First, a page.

Format

Send to

Choose Destination
See comment in PubMed Commons below
Science. 2001 Jun 8;292(5523):1882-8. Epub 2001 May 3.

Evidence for substantial variations of atmospheric hydroxyl radicals in the past two decades.

Author information

1
Department of Earth, Atmospheric, and Planetary Sciences, Massachusetts Institute of Technology, Cambridge, MA 02139, USA.

Erratum in

  • Science 2001 Aug 10;293(5532):1048.

Abstract

The hydroxyl radical (OH) is the dominant oxidizing chemical in the atmosphere. It destroys most air pollutants and many gases involved in ozone depletion and the greenhouse effect. Global measurements of 1,1,1-trichloroethane (CH3CCl3, methyl chloroform) provide an accurate method for determining the global and hemispheric behavior of OH. Measurements show that CH3CCl3 levels rose steadily from 1978 to reach a maximum in 1992 and then decreased rapidly to levels in 2000 that were lower than the levels when measurements began in 1978. Analysis of these observations shows that global OH levels were growing between 1978 and 1988, but the growth rate was decreasing at a rate of 0.23 +/- 0.18% year(-2), so that OH levels began declining after 1988. Overall, the global average OH trend between 1978 and 2000 was -0.64 +/- 0.60% year(-1). These variations imply important and unexpected gaps in current understanding of the capability of the atmosphere to cleanse itself.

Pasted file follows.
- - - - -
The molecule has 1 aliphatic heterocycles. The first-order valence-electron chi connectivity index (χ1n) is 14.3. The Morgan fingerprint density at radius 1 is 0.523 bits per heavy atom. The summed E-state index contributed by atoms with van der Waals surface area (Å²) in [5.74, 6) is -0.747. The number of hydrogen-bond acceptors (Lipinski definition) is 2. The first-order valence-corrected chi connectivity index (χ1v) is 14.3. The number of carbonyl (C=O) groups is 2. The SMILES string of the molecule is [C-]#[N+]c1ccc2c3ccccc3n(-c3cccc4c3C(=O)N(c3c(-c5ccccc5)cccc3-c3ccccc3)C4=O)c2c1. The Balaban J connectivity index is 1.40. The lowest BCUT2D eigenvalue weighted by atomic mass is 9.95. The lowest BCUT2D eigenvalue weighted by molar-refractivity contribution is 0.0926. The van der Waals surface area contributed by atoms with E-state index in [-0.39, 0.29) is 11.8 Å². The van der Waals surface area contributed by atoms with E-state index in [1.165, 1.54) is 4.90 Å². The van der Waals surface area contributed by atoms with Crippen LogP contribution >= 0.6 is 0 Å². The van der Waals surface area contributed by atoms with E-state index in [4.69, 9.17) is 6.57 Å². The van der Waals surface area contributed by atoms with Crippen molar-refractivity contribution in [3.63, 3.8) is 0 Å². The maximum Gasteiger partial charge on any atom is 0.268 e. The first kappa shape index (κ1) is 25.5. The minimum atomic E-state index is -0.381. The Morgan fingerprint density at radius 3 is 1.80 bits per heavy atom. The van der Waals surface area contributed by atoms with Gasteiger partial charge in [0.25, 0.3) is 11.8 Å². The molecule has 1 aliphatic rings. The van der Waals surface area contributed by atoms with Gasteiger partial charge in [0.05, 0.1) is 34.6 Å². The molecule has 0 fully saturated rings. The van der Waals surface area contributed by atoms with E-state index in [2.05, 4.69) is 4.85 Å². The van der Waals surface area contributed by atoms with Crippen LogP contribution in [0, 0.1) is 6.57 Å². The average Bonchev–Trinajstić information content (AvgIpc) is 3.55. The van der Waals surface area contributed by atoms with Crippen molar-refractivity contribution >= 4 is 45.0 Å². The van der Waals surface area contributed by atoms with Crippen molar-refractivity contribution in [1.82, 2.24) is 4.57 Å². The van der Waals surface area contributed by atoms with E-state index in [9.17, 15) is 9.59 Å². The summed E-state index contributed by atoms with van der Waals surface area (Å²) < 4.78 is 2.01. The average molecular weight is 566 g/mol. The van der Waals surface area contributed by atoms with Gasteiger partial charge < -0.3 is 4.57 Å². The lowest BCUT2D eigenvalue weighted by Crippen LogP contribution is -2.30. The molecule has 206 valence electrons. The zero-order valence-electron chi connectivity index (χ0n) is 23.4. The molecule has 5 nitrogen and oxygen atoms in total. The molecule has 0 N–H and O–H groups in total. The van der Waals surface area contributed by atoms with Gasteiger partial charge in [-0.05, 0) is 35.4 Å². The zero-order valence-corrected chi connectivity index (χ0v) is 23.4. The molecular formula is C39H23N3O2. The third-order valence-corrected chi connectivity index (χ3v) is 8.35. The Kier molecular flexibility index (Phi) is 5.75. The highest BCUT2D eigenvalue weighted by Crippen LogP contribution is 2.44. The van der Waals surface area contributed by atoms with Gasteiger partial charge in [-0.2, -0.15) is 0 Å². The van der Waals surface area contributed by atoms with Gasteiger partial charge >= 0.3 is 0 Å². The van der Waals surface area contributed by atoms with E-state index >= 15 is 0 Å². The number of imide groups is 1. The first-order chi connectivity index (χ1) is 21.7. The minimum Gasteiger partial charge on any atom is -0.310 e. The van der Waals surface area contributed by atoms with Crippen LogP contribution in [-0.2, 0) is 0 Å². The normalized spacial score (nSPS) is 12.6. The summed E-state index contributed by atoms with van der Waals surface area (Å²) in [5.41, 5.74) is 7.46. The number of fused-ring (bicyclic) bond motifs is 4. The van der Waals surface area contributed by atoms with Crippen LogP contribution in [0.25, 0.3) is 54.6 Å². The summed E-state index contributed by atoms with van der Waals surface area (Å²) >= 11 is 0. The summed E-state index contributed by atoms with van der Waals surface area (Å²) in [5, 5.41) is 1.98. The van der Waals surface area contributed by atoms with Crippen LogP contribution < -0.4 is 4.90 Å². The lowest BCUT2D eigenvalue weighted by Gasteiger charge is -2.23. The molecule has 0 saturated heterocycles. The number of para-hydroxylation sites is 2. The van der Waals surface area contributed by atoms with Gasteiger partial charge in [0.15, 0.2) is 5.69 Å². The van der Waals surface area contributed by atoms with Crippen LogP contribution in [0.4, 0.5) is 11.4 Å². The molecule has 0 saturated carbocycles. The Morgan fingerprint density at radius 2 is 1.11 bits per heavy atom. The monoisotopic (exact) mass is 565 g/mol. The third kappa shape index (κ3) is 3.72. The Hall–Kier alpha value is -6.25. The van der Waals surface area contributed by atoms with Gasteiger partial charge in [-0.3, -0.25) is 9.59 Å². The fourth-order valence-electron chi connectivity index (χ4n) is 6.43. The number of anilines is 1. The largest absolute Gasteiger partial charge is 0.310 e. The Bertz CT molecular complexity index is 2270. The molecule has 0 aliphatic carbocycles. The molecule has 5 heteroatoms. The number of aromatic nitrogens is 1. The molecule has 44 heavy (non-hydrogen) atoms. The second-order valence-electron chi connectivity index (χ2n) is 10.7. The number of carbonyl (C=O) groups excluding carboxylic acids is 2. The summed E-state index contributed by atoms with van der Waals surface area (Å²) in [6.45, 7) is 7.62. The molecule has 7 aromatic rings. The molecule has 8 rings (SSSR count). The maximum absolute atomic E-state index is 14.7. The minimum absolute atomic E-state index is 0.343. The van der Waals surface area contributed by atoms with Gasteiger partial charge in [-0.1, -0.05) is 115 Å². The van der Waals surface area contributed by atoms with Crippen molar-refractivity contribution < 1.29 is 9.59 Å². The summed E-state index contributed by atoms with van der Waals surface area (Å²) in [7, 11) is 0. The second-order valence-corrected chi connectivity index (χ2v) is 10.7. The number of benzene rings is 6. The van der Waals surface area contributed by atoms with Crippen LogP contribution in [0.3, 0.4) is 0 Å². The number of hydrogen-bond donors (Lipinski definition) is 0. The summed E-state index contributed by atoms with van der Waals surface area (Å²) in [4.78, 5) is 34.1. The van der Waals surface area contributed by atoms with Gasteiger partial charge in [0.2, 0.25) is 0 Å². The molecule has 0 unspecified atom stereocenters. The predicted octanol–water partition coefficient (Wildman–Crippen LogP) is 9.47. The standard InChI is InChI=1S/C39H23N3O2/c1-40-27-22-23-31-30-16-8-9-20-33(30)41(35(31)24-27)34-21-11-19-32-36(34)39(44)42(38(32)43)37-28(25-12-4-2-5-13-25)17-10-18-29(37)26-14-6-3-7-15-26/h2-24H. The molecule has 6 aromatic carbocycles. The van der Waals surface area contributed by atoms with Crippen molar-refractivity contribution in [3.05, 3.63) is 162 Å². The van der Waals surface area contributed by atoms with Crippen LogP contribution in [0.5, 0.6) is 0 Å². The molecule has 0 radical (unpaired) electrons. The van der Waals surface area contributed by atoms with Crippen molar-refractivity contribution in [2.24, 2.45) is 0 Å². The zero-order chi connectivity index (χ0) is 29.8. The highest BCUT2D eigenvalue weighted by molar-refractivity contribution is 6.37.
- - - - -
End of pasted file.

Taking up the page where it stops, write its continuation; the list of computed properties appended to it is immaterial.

PMID:
11337586
DOI:
10.1126/science.1058673
Free full text
PubMed Commons home

PubMed Commons

0 comments
How to join PubMed Commons

    Supplemental Content

    Full text links

    Icon for HighWire
    Loading ...
    Support Center